Greece Enters Twilight Zone As It Announces 90% Banker Bonus Tax Plans, Expectations For Sub 3% Deficit By 2013Submitted by Tyler Durden on 12/14/2009 - 14:44
Developing story as highlights from George Papandreou's speech become available. Some notable snippets include his desire to cut deficits below 3% of GDP by 2013 (good luck), a cut in debt sovereign starting in 2012, and, most notably, a limitation on banker bonuses in the form a 90% bonus tax.
More headlines: Greek PM says will privatise companies not essential to the state, will proceed with state asset sales
Is Barney About To Spoil The Banker Party With Proposal To Only Give Retail Banks Discount Window Access?Submitted by Tyler Durden on 12/14/2009 - 13:52
Even with lots of worthless chatter coming out of the White House in the past 24 hours, one solitary fighter for "the common man" emerges in the form of Barney Frank. Whether this is due to the Congressman not getting a thick enough envelope endorsed and signed by the Big 5 banks, or not, we don't know yet. However, courtesy of our sources on the Hill, the latest development our of Washington is that Frank is trying to generate support for a Congressional bill that would allow only retail banks with a lending function to have Fed discount window access. While this is a brilliantly simple solution to see hedge funds, and for some reason Bank and Financial Holding Companies, like Goldman Sachs finally open up some retail depository branches, the response from Wall Street would be furious. Many banks still exist only courtesy of the last recourse short-term funding option that the discount window affords them. If the Big 18 are forced to lend, which is the prima facie reason for this bill, only to be able to fund their speculative gambling courtesy of zero percent cost of capital, then all bets will surely be off. Goldman without discount window access is the most ludicrous thing imaginable.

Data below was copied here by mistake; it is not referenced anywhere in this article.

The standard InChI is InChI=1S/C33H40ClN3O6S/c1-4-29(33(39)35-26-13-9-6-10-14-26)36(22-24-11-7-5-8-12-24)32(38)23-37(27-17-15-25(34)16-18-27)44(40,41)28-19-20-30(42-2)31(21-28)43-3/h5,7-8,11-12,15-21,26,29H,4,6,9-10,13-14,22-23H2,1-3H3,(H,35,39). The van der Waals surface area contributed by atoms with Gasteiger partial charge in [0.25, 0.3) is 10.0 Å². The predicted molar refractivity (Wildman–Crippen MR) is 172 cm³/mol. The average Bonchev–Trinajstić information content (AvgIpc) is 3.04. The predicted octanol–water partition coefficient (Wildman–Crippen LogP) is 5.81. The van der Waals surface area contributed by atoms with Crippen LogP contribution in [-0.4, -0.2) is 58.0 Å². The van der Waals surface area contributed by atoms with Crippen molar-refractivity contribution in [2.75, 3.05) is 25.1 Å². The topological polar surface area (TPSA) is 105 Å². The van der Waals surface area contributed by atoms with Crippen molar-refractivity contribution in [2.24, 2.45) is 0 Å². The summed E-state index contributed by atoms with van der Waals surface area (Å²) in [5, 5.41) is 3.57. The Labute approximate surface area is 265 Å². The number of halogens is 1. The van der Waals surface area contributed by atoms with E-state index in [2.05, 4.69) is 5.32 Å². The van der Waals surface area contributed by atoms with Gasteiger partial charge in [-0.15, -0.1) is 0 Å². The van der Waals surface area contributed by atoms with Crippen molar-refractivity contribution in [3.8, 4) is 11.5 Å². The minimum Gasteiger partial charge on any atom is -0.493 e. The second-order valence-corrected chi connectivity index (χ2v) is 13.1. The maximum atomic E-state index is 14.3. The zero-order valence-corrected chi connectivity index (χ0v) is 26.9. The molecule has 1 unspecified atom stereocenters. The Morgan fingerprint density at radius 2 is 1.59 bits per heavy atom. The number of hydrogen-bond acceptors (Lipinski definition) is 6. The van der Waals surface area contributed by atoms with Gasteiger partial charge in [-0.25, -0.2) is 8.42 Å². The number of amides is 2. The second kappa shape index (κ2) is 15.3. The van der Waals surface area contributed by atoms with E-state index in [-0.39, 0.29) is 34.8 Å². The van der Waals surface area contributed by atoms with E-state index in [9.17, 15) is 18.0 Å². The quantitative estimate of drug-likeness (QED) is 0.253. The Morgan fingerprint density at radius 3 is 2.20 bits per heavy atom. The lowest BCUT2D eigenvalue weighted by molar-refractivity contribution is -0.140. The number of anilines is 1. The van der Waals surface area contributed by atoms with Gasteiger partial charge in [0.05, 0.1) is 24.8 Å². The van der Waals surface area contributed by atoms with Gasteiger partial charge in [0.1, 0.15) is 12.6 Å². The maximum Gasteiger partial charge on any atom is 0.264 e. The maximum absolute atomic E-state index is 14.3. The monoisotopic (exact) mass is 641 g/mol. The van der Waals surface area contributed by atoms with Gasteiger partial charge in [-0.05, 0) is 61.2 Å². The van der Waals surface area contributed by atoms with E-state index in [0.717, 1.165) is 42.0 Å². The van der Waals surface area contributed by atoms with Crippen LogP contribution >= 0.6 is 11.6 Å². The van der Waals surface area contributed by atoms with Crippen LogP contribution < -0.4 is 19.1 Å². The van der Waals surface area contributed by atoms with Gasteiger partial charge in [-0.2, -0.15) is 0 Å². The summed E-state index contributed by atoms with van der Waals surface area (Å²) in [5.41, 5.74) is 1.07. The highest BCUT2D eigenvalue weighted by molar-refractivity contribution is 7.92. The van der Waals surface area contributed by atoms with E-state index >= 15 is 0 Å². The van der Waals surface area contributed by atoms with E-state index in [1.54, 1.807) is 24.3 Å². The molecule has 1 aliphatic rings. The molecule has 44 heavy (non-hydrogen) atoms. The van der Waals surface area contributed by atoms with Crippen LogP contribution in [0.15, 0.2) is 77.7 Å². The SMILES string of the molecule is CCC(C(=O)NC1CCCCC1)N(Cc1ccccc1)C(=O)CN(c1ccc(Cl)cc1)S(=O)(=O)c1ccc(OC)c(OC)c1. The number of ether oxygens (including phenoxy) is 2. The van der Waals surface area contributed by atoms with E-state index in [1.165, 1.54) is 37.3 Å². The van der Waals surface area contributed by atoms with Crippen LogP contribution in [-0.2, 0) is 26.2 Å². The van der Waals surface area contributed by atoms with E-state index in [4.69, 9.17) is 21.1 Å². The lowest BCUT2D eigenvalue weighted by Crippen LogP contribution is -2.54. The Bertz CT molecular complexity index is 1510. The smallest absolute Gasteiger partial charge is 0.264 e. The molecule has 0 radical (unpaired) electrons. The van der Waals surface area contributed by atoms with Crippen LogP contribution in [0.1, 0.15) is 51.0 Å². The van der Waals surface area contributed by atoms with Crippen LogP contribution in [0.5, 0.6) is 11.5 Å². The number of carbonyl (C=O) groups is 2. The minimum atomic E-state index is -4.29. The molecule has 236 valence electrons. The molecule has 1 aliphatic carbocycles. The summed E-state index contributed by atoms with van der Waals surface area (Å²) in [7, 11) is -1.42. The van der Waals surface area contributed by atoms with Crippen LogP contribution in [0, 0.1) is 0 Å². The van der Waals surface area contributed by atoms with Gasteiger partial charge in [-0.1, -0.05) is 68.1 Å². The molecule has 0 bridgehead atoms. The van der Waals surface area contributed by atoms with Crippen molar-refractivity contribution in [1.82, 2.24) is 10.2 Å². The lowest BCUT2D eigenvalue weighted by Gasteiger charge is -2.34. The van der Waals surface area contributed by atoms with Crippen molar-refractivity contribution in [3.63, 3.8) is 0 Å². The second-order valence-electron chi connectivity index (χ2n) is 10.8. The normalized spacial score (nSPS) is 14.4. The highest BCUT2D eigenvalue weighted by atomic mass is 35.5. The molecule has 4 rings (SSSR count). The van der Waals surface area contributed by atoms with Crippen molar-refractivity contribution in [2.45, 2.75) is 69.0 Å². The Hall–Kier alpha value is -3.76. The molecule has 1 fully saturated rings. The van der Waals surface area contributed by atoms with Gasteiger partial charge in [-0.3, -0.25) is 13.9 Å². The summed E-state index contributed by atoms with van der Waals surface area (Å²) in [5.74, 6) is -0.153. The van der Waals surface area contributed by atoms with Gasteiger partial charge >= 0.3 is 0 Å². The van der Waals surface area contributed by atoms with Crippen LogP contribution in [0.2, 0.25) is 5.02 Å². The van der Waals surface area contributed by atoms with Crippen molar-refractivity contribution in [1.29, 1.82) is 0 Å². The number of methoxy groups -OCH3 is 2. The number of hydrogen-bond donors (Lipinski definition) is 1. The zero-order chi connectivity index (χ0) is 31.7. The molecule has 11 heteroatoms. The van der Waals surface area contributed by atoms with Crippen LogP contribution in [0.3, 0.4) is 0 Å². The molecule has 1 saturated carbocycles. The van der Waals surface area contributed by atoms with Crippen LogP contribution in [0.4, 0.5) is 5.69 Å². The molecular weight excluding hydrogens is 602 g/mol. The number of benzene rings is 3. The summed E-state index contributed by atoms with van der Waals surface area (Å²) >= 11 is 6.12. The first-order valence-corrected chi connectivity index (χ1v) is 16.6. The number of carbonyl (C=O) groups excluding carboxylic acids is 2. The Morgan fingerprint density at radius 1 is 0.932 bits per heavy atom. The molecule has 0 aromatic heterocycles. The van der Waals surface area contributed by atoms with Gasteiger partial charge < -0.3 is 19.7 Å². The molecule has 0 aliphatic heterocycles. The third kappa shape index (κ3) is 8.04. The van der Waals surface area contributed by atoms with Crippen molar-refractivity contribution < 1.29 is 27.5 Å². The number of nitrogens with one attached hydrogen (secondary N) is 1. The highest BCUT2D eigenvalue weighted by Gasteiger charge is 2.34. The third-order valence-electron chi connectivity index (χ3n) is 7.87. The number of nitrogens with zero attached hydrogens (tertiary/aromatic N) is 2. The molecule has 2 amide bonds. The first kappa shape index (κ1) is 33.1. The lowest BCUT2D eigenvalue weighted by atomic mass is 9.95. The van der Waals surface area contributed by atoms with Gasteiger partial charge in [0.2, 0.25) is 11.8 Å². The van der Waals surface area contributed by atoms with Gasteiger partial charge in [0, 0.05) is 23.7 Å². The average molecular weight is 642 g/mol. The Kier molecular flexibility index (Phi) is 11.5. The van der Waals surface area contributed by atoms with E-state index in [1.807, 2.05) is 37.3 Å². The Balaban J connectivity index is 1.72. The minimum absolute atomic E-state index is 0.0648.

The Dubai government will also announce a reorganization law today which will be available to Dubai World's (DW) creditors if they cannot voluntarily agree on restructuring parameters. Again, this may imply that the government would like to limit further cash injections into DW and Nakheel (beyond the $10bn just announced). - JP Morgan